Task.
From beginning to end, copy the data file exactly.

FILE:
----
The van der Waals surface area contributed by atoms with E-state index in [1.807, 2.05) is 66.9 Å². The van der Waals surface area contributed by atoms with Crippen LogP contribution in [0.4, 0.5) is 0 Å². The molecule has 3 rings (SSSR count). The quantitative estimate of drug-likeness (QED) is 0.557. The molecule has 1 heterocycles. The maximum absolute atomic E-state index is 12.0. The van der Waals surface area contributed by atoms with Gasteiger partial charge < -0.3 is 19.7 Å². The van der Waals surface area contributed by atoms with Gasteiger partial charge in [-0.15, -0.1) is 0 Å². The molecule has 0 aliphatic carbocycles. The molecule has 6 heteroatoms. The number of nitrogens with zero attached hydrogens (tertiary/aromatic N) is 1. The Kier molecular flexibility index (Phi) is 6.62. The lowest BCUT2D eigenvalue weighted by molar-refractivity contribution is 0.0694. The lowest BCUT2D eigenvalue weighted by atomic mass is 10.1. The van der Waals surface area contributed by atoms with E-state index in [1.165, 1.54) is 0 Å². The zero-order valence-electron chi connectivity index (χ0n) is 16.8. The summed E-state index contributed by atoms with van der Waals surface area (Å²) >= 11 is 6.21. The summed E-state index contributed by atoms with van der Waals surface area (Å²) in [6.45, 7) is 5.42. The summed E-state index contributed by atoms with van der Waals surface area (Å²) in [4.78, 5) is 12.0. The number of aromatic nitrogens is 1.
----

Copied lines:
The van der Waals surface area contributed by atoms with E-state index in [1.807, 2.05) is 66.9 Å². The van der Waals surface area contributed by atoms with Crippen LogP contribution in [0.4, 0.5) is 0 Å². The molecule has 3 rings (SSSR count). The quantitative estimate of drug-likeness (QED) is 0.557. The molecule has 1 heterocycles. The maximum absolute atomic E-state index is 12.0. The van der Waals surface area contributed by atoms with Gasteiger partial charge < -0.3 is 19.7 Å². The van der Waals surface area contributed by atoms with Gasteiger partial charge in [-0.15, -0.1) is 0 Å². The molecule has 0 aliphatic carbocycles. The molecule has 6 heteroatoms. The number of nitrogens with zero attached hydrogens (tertiary/aromatic N) is 1. The Kier molecular flexibility index (Phi) is 6.62. The lowest BCUT2D eigenvalue weighted by molar-refractivity contribution is 0.0694. The lowest BCUT2D eigenvalue weighted by atomic mass is 10.1. The van der Waals surface area contributed by atoms with E-state index in [1.165, 1.54) is 0 Å². The zero-order valence-electron chi connectivity index (χ0n) is 16.8. The summed E-state index contributed by atoms with van der Waals surface area (Å²) >= 11 is 6.21. The summed E-state index contributed by atoms with van der Waals surface area (Å²) in [6.45, 7) is 5.42. The summed E-state index contributed by atoms with van der Waals surface area (Å²) in [4.78, 5) is 12.0. The number of aromatic nitrogens is 1.